(de)Fine Art


Sarafina van Ast
Tell the believing X to lower their Gaze
Practice Social Practices
Project Honours/RASL
Major (de)Fine Art
Year Fourth Year

Nominee: Bachelor Research Award & Drempelprijs Social Practices 2020

[24:30] is a written research which attempts to understand the politics of Gaze. We look all the time every day, but do we understand what it means to Gaze? In order to understand the Gaze, we need to understand the X who Gaze. In the Quran [24:30] ”Tell the believing X to lower their Gaze” is used to explain how X and X should use their Gazes. ”To be able to listen, one should look” is something that my X used to tell me. These are examples of how the Gaze is used by X. In my research, I study the Outside and Inside perspectives of Gaze and the spaces where they are used. These perspectives of Gazing are constructed by my own experience and through Queer, Feminist and Black theory. Gaze is a form of oppression but it can also be used for resistance. I Gaze and I resist. I resist to live in the binary and therefore I resist with an [ X ]. [24:30] reveals the importance of the Gaze and the importance of being seen.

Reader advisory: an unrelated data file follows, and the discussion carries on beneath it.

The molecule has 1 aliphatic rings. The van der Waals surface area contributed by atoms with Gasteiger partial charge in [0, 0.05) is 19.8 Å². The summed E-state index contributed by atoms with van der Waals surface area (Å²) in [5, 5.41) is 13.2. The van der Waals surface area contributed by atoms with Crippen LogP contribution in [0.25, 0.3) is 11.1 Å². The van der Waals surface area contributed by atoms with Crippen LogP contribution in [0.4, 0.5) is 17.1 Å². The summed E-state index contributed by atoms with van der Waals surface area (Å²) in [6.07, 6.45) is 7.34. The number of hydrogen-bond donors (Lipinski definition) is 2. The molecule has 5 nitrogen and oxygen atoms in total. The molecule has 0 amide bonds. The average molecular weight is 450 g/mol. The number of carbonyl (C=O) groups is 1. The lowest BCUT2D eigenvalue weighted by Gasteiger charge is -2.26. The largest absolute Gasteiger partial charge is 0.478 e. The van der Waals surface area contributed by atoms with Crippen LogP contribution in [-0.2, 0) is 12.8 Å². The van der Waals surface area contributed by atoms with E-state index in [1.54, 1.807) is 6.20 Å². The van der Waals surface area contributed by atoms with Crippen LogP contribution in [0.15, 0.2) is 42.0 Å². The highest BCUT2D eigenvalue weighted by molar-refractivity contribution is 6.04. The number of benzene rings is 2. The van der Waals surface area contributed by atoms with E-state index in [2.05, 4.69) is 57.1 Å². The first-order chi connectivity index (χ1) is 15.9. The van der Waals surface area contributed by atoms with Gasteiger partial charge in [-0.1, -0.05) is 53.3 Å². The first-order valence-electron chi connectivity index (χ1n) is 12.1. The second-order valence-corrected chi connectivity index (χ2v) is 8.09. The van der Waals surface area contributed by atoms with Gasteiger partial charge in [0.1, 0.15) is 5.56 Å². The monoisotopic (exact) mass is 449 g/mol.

Additionally, this work is created to reveal another [ space ] and that [ space ] is called the [ space ] of text. The performance In the [ space ] text is a result of the written research [24:30]. In the [ space ] of text we Gaze, we Gaze because we are seen through text. We are heard through text, and we are understood through text. Yet, some remain invisible through text. That is because the [ space ] of text, like any other space, comes with norms, and I resist to read or write in these norms. I resist to create a space where I do not belong. We Gaze just as in any other [ space ] so that we can see others, and so that they can see us. Thus, in this work, the text performs. The text performs, and we Gaze. We Gaze into the [ space ] of the text.